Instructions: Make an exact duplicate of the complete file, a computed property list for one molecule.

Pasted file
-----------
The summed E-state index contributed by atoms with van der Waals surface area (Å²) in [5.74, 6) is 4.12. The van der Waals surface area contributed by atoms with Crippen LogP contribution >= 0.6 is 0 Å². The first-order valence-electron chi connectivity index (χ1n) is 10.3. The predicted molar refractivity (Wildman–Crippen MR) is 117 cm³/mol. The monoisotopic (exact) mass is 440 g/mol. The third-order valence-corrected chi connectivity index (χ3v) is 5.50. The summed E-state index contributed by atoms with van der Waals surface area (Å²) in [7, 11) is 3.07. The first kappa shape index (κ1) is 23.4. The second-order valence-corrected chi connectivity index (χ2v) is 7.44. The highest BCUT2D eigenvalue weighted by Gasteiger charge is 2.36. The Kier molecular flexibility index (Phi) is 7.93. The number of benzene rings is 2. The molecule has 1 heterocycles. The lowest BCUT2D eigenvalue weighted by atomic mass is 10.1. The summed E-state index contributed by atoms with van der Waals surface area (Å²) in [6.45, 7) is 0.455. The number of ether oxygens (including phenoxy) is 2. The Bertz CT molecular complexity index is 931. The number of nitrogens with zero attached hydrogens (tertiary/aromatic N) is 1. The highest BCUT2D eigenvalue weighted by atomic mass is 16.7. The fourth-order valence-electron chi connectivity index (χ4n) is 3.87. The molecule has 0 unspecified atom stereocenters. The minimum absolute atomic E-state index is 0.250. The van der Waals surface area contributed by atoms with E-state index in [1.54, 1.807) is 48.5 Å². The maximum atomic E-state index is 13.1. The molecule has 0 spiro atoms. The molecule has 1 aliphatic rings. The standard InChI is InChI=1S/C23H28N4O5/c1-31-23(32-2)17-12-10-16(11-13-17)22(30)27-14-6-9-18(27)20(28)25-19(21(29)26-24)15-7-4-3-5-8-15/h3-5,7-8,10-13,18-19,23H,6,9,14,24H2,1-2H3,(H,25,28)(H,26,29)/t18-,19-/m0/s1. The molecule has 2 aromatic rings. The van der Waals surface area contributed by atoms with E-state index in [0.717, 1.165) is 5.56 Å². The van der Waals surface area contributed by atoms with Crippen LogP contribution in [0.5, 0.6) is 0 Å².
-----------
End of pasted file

The summed E-state index contributed by atoms with van der Waals surface area (Å²) in [5.74, 6) is 4.12. The van der Waals surface area contributed by atoms with Crippen LogP contribution >= 0.6 is 0 Å². The first-order valence-electron chi connectivity index (χ1n) is 10.3. The predicted molar refractivity (Wildman–Crippen MR) is 117 cm³/mol. The monoisotopic (exact) mass is 440 g/mol. The third-order valence-corrected chi connectivity index (χ3v) is 5.50. The summed E-state index contributed by atoms with van der Waals surface area (Å²) in [7, 11) is 3.07. The first kappa shape index (κ1) is 23.4. The second-order valence-corrected chi connectivity index (χ2v) is 7.44. The highest BCUT2D eigenvalue weighted by Gasteiger charge is 2.36. The Kier molecular flexibility index (Phi) is 7.93. The number of benzene rings is 2. The molecule has 1 heterocycles. The lowest BCUT2D eigenvalue weighted by atomic mass is 10.1. The summed E-state index contributed by atoms with van der Waals surface area (Å²) in [6.45, 7) is 0.455. The number of ether oxygens (including phenoxy) is 2. The Bertz CT molecular complexity index is 931. The number of nitrogens with zero attached hydrogens (tertiary/aromatic N) is 1. The highest BCUT2D eigenvalue weighted by atomic mass is 16.7. The fourth-order valence-electron chi connectivity index (χ4n) is 3.87. The molecule has 0 unspecified atom stereocenters. The minimum absolute atomic E-state index is 0.250. The van der Waals surface area contributed by atoms with E-state index in [1.54, 1.807) is 48.5 Å². The maximum atomic E-state index is 13.1. The molecule has 0 spiro atoms. The molecule has 1 aliphatic rings. The standard InChI is InChI=1S/C23H28N4O5/c1-31-23(32-2)17-12-10-16(11-13-17)22(30)27-14-6-9-18(27)20(28)25-19(21(29)26-24)15-7-4-3-5-8-15/h3-5,7-8,10-13,18-19,23H,6,9,14,24H2,1-2H3,(H,25,28)(H,26,29)/t18-,19-/m0/s1. The molecule has 2 aromatic rings. The van der Waals surface area contributed by atoms with E-state index in [0.717, 1.165) is 5.56 Å². The van der Waals surface area contributed by atoms with Crippen LogP contribution in [0.5, 0.6) is 0 Å².